Reaching across the disciplinary isle is not a trivial task and during Cohen’s talk at Berkman it was interesting to see how, during the Q&A, the lawyers in the room took her presentation to different directions from where I think it would go has she been giving her talk in a Communication or an STS departments.  Yet, I think she did a very good job linking the abstract thinking of sociologists about the concrete actions of people to the concrete thinking of the legal scholars about the abstract concepts of the law.  I view it is a part of a very important interdisciplinary dialogue we should have in the field and on purely selfish grounds it helps me to think about communicating the relevance of my dissertation research to the more “hard core” policy debate.

You are invited to watch the talk as well as to read its coverage on Ethan Zuckerman’s, David Weinberger’s, and John Palfrey’s blogs.  In addition, I found a recent paper written by Julie Cohen, which provides an outline of her book (in case you don’t have the time to watch the video).



A glimpse at the Israeli tech

I have recently encountered some news articles discussing Israel and technology, so I thought I’d share a couple of observations: one about where Israelis are spending their time online and another one about the Israeli high-tech industry and its main challenge.

As to the first observations, it turns out that the five most popular websites in Israel are: Google (92.3%), Walla! (67.2%), Facebook (61.2%), Ynet (58.4%), and YouTube (54.9%). This is interesting and slightly surprising at the same time.  It is interesting because Facebook has outperformed Ynet and the Israeli equivalents of YouTube are nowhere near the top runners.  It is also interesting because US brands are occupying three out of top 5 places.  Of course in all of them, the users can do practically everything in Hebrew, but still, the local attempts to offer search, social networking, and online video, are not doing very well.

These statistics are also surprising, because there is an image of Israelis as being obsessed with news, but it seems like the social interactions are currently more interesting to them compared to the biometric database law and such.  Perhaps this is a sign of relative calm in the region.  Also, to me, one of the surprising aspects of the numbers above was that Walla! outperformed Ynet in popularity, because I was under the impression that Ynet is far more popular.  Perhaps that can be explained by the fact that Walla! offers not only news, but also email, shopping, and more (the exclamation mark in the name is there for a reason – they are taking the Yahoo! approach).  This may also be an explanation to why Ynet has recently offered its registered users a free email with unlimited capacity.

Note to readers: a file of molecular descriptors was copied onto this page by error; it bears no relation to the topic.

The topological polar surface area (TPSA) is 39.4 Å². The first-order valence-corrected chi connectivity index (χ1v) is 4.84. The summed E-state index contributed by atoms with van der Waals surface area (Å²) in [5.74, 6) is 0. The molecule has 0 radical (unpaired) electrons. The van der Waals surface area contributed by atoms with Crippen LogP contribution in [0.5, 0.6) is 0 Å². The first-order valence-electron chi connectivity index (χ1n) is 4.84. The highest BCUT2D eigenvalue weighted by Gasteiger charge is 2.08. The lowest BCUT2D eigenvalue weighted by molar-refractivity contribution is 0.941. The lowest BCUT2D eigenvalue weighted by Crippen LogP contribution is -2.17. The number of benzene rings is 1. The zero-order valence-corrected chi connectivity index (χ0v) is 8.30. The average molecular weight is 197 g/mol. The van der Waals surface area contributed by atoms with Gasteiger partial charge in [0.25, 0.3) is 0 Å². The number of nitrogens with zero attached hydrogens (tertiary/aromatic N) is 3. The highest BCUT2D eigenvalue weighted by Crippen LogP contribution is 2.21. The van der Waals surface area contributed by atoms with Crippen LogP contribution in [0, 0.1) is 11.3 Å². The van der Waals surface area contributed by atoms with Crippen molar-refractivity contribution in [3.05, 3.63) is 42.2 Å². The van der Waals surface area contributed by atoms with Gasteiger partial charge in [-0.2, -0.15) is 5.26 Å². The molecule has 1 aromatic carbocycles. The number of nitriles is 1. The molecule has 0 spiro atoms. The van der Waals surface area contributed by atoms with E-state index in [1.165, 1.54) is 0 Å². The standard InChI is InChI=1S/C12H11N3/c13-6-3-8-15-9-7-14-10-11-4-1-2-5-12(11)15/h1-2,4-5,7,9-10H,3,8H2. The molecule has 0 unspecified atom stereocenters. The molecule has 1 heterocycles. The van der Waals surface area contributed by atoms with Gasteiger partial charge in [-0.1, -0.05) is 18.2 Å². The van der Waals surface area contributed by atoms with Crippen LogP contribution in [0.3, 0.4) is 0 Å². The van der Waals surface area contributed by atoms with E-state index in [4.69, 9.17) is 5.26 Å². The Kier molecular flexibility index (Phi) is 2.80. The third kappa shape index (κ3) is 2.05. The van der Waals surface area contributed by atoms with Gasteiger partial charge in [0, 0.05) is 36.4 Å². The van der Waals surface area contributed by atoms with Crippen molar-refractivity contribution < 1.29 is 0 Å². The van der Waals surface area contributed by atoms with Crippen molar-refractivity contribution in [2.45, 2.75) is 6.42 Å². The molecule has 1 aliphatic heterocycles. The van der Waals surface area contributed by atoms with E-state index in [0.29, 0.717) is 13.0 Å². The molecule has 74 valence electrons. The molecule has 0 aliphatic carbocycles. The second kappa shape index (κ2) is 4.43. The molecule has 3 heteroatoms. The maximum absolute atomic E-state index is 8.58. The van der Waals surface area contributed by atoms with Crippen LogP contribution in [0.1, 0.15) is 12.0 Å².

Asked explicitly about their browsing habits at work, the respondents to the survey listed the  same five websites at the top, but in a slightly different order: Google (87.8%), Ynet (52.8%), Walla! (47.9%), Facebook (31.2%),  and YouTube (25.3%).  It looks like the working people value news more than socializing and entertainment, but since I don’t have the actual survey in front of me, it hard to tell much.

As to the second observation, there is a new book out there, trying to analyze the success of the Israeli high-tech.  From its description the book sounds a bit too poetic (almost like a marketing brochure), but it cites  some interesting numbers and voices an important warning.  For example, there are around 3,850 start-up companies in Israel today and in 2008 the volume of venture capital investments in Israel was 2.5 higher compared to that in the US.  If you compare the per capita venture capital investment, the volumes in Israel are 30 times higher compared to Europe, 80 times higher compared to India, and 300 times higher compared to China (well, I guess this is one good thing about being a small country).  There are 63 Israeli companies traded on NASDAQ, which is the larger group of foreign companies from a single country on that exchange (the second largest group is Canada with 48 companies).  Finally, it turns out that Israel has one of the highest rates of investment in civil R&D in the world.  According to the article the country invests 4.5% (of its GDP I assume, because the article does not clarify that) in civil R&D, compared to 3.2% in Japan (the second largest) and 2.7% in the US (the third largest).